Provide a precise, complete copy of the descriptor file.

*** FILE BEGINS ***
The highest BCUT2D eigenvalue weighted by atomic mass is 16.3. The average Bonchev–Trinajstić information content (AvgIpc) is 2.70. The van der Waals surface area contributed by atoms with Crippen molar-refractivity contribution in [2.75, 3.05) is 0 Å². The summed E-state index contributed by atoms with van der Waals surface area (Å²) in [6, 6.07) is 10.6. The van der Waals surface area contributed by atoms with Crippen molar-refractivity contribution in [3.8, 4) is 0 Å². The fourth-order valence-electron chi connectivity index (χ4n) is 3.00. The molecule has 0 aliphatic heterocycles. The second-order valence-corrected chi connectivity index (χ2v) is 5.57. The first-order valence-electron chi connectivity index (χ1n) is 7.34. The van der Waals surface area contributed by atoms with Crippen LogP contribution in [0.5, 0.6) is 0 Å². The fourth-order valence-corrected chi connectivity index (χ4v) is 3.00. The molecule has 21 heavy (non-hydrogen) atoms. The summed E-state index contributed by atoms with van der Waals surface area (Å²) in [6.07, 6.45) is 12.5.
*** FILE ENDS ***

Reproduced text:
The highest BCUT2D eigenvalue weighted by atomic mass is 16.3. The average Bonchev–Trinajstić information content (AvgIpc) is 2.70. The van der Waals surface area contributed by atoms with Crippen molar-refractivity contribution in [2.75, 3.05) is 0 Å². The summed E-state index contributed by atoms with van der Waals surface area (Å²) in [6, 6.07) is 10.6. The van der Waals surface area contributed by atoms with Crippen molar-refractivity contribution in [3.8, 4) is 0 Å². The fourth-order valence-electron chi connectivity index (χ4n) is 3.00. The molecule has 0 aliphatic heterocycles. The second-order valence-corrected chi connectivity index (χ2v) is 5.57. The first-order valence-electron chi connectivity index (χ1n) is 7.34. The van der Waals surface area contributed by atoms with Crippen LogP contribution in [0.5, 0.6) is 0 Å². The fourth-order valence-corrected chi connectivity index (χ4v) is 3.00. The molecule has 21 heavy (non-hydrogen) atoms. The summed E-state index contributed by atoms with van der Waals surface area (Å²) in [6.07, 6.45) is 12.5.